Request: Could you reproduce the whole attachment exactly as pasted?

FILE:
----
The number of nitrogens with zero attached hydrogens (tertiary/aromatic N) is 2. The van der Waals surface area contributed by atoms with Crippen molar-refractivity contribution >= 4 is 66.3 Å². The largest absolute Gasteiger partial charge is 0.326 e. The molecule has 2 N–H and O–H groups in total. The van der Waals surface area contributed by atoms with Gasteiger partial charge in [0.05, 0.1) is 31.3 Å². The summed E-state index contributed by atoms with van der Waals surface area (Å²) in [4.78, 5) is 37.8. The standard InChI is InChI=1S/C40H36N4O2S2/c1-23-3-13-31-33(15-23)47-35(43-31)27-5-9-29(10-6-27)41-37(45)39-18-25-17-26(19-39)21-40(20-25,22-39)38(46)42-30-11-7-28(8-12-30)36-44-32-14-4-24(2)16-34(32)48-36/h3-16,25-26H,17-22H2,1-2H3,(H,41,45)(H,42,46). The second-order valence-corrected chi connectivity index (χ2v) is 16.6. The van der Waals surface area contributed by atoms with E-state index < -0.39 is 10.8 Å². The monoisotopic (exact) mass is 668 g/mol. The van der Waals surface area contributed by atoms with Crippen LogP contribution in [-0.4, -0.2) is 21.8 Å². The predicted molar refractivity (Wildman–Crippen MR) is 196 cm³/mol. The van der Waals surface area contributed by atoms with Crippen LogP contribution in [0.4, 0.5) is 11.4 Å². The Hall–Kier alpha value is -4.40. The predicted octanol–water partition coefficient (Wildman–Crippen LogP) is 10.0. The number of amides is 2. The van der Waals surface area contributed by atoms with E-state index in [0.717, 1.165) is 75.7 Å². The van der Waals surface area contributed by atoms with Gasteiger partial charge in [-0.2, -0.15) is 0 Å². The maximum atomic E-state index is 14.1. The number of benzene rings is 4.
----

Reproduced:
The number of nitrogens with zero attached hydrogens (tertiary/aromatic N) is 2. The van der Waals surface area contributed by atoms with Crippen molar-refractivity contribution >= 4 is 66.3 Å². The largest absolute Gasteiger partial charge is 0.326 e. The molecule has 2 N–H and O–H groups in total. The van der Waals surface area contributed by atoms with Gasteiger partial charge in [0.05, 0.1) is 31.3 Å². The summed E-state index contributed by atoms with van der Waals surface area (Å²) in [4.78, 5) is 37.8. The standard InChI is InChI=1S/C40H36N4O2S2/c1-23-3-13-31-33(15-23)47-35(43-31)27-5-9-29(10-6-27)41-37(45)39-18-25-17-26(19-39)21-40(20-25,22-39)38(46)42-30-11-7-28(8-12-30)36-44-32-14-4-24(2)16-34(32)48-36/h3-16,25-26H,17-22H2,1-2H3,(H,41,45)(H,42,46). The second-order valence-corrected chi connectivity index (χ2v) is 16.6. The van der Waals surface area contributed by atoms with E-state index < -0.39 is 10.8 Å². The monoisotopic (exact) mass is 668 g/mol. The van der Waals surface area contributed by atoms with Crippen LogP contribution in [-0.4, -0.2) is 21.8 Å². The predicted molar refractivity (Wildman–Crippen MR) is 196 cm³/mol. The van der Waals surface area contributed by atoms with Crippen LogP contribution in [0.4, 0.5) is 11.4 Å². The Hall–Kier alpha value is -4.40. The predicted octanol–water partition coefficient (Wildman–Crippen LogP) is 10.0. The number of amides is 2. The van der Waals surface area contributed by atoms with E-state index in [0.717, 1.165) is 75.7 Å². The van der Waals surface area contributed by atoms with Gasteiger partial charge in [-0.2, -0.15) is 0 Å². The maximum atomic E-state index is 14.1. The number of benzene rings is 4.